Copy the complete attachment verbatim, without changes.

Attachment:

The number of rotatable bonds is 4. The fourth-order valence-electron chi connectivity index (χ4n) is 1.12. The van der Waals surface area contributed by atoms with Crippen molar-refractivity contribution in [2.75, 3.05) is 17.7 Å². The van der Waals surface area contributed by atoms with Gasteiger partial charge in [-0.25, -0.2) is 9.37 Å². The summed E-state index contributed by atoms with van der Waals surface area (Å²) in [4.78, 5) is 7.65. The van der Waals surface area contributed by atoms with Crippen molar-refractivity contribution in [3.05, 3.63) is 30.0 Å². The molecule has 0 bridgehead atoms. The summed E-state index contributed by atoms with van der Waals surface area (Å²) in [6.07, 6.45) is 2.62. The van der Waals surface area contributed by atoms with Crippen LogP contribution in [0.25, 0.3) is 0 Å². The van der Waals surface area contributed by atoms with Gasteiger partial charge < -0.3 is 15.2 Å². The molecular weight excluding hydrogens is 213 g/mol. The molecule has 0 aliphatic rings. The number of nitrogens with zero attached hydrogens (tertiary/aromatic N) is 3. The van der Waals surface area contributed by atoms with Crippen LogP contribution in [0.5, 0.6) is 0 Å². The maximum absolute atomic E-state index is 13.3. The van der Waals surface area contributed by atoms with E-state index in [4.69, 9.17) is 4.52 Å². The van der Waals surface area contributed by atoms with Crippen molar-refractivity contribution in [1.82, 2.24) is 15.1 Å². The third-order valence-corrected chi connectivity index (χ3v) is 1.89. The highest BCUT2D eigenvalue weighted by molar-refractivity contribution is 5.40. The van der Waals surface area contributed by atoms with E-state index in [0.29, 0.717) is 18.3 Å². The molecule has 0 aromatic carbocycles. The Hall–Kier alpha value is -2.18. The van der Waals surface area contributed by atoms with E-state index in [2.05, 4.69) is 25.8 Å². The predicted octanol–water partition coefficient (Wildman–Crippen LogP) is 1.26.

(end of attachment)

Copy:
The number of rotatable bonds is 4. The fourth-order valence-electron chi connectivity index (χ4n) is 1.12. The van der Waals surface area contributed by atoms with Crippen molar-refractivity contribution in [2.75, 3.05) is 17.7 Å². The van der Waals surface area contributed by atoms with Gasteiger partial charge in [-0.25, -0.2) is 9.37 Å². The summed E-state index contributed by atoms with van der Waals surface area (Å²) in [4.78, 5) is 7.65. The van der Waals surface area contributed by atoms with Crippen molar-refractivity contribution in [3.05, 3.63) is 30.0 Å². The molecule has 0 bridgehead atoms. The summed E-state index contributed by atoms with van der Waals surface area (Å²) in [6.07, 6.45) is 2.62. The van der Waals surface area contributed by atoms with Crippen LogP contribution in [0.25, 0.3) is 0 Å². The van der Waals surface area contributed by atoms with Gasteiger partial charge < -0.3 is 15.2 Å². The molecular weight excluding hydrogens is 213 g/mol. The molecule has 0 aliphatic rings. The number of nitrogens with zero attached hydrogens (tertiary/aromatic N) is 3. The van der Waals surface area contributed by atoms with Crippen LogP contribution in [0.5, 0.6) is 0 Å². The maximum absolute atomic E-state index is 13.3. The van der Waals surface area contributed by atoms with E-state index in [4.69, 9.17) is 4.52 Å². The van der Waals surface area contributed by atoms with Crippen molar-refractivity contribution in [1.82, 2.24) is 15.1 Å². The third-order valence-corrected chi connectivity index (χ3v) is 1.89. The highest BCUT2D eigenvalue weighted by molar-refractivity contribution is 5.40. The van der Waals surface area contributed by atoms with E-state index in [0.29, 0.717) is 18.3 Å². The molecule has 0 aromatic carbocycles. The Hall–Kier alpha value is -2.18. The van der Waals surface area contributed by atoms with E-state index in [2.05, 4.69) is 25.8 Å². The predicted octanol–water partition coefficient (Wildman–Crippen LogP) is 1.26.